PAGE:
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April 22, 2009 > Book Review: Biography of a big league manager, a swing and a miss

Book Review: Biography of a big league manager, a swing and a miss

By Richard Medugno

Tony La Russa - Man on a Mission by Rob Rains, Triumph Books, March 2009

If you're a baseball fan, you surely know that Tony La Russa is one of the top managers in the major leagues and has been one for 30 years now. He won a World Series as the skipper of the Oakland A's in 1989 with the "Bash Brothers" (Jose Canseco and Mark McGwire) and Fremont's own Dennis Eckersley in the bullpen. 17 years later, he led the St. Louis Cardinals to World Championship in 2006.

At 279 pages, Rob Rains, a long-time sports writer, has written a fairly detailed account of La Russa's life and career in baseball. This book is definitely not for the casual baseball fan - a quick read of Wikipedia's entry on La Russa provides more than enough information. A hardcore sports aficionado, however, will find it enjoyable, although ultimately unsatisfying - sort of like being stranded on third base.

The problem is that too many of the interesting and controversial events and elements that make up the life of this "man on a mission" are glossed over, left unexplained, or not closely unexamined. One gets the sense that the author is an outsider with very little access or insight into La Russa's life and therefore, his subject comes off as is a bit of an enigma.

Maybe La Russa is an enigma - he has the reputation of being one of the most educated and well-rounded individuals to ever manage a major league team - he went to law school after his playing days ended prematurely because of injuries - yet, he has dedicated virtually his entire life to a game. He is so serious and focused on getting an "edge" and winning, that he's known for taking spring training games as seriously as the playoffs.

Clearly, a bright, sensitive man, La Russa is a vegetarian and an animal lover, having established a foundation for their protection, yet he has on more than one occasion after a loss violently attacked the post-game buffet in the club house with a bat. There are other inconsistencies in La Russa's character that writer Rains fails to get to the bottom of or even offer an opinion upon.

While La Russa and family still reside in the Bay Area, moving here in the late '80s when he took on the Oakland A's assignment, he was raised in Tampa, Florida. He grew up playing baseball and competing with Lou Piniella, the former Yankees star and now fellow manager for St. Louis Cardinal arch rival, Chicago Cubs. Though La Russa was a highly recruited youngster, he spent most of his professional playing days in the minor leagues.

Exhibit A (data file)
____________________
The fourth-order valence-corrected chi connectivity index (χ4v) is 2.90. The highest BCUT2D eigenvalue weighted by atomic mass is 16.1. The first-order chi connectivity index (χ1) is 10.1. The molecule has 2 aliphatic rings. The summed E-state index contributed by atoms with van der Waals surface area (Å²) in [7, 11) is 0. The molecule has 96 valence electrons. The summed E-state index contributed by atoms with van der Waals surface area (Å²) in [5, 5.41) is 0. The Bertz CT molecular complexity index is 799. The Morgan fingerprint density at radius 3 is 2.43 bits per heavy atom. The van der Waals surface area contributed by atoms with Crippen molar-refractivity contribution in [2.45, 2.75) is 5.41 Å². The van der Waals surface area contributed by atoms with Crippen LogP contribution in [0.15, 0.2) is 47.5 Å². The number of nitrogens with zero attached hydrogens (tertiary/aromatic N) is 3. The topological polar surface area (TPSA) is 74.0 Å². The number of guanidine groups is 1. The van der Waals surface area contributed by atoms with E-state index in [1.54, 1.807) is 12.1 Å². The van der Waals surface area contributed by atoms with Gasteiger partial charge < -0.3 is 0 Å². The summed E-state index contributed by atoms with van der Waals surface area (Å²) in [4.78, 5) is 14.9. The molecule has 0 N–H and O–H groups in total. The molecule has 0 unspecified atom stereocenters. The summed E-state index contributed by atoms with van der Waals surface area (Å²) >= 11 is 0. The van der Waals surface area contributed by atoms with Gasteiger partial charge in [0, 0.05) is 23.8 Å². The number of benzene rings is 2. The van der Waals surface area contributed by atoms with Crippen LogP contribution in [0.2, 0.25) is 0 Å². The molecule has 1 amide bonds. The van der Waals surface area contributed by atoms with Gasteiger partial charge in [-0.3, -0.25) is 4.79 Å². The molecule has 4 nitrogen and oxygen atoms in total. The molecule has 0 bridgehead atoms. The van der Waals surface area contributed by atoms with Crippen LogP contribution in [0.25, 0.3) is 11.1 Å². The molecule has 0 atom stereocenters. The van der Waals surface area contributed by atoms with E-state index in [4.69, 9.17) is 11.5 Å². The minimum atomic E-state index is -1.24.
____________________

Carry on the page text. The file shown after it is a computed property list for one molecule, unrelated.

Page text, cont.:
Tony married young and had two daughters that would become estranged from after divorcing their mother. He quickly remarried and started another family. The daughters from his first marriage would take him to court years later to basically get his "attention." At this point, it would be fascinating to know why a "family man" like La Russa, who is known to be fiercely loyal, would treat his own flesh so callously and claim that he was just following a counselor's advice that it would be best to be an absent father.

We do learn about all the players Tony didn't get along with: some obvious like A's showboats Canseco, Rickey Henderson and Ruben Sierra; and some not-so-obvious like Cardinals Ron Gant and Scott Rolen.

This book contains surprising little information or discussion about how La Russa feels about the steroid scandal, despite having managed two of the biggest tarnished stars, McGwire and Canseco. He was a staunch supporter of McGwire until the home run hitter took the fifth in Congressional testimony on the steroids issue. It seems a lot was going on under La Russa's watch that he didn't know about. For an obvious control freak-type, it makes you wonder, "What did La Russa know; when did he know it; and what did he try to do about it?"

Another area that gets glossed over in this book is the drunken driving arrest of La Russa in 2007 and the death of relief pitcher Josh Hancock a few months later in a car accident while driving under the influence. Rains never addresses the obvious questions: Does La Russa have a drinking problem? Were there any previous alcohol-related incidents? Did he feel any guilt that he didn't or couldn't do more to help his young player?

I saw Tony La Russa in person once, at the airport in San Jose. It was in the off-season and he was waiting for his bags. A friend pointed him out to me. He appeared to be an average guy, not terribly happy while he waited, and maybe even a little lonely. When I started reading this book, I thought I'd get to know him much better.

Unfortunately, though I got a lot of factual information and anecdotes about La Russa, I don't feel I know him much better and I doubt I will have any more affinity for him next time I see him during a Giants-Cardinals on the tube. In Joe Buck's foreword, he starts out saying, "You don't know Tony La Russa ..." After reading this book, unfortunately, I still feel that way.

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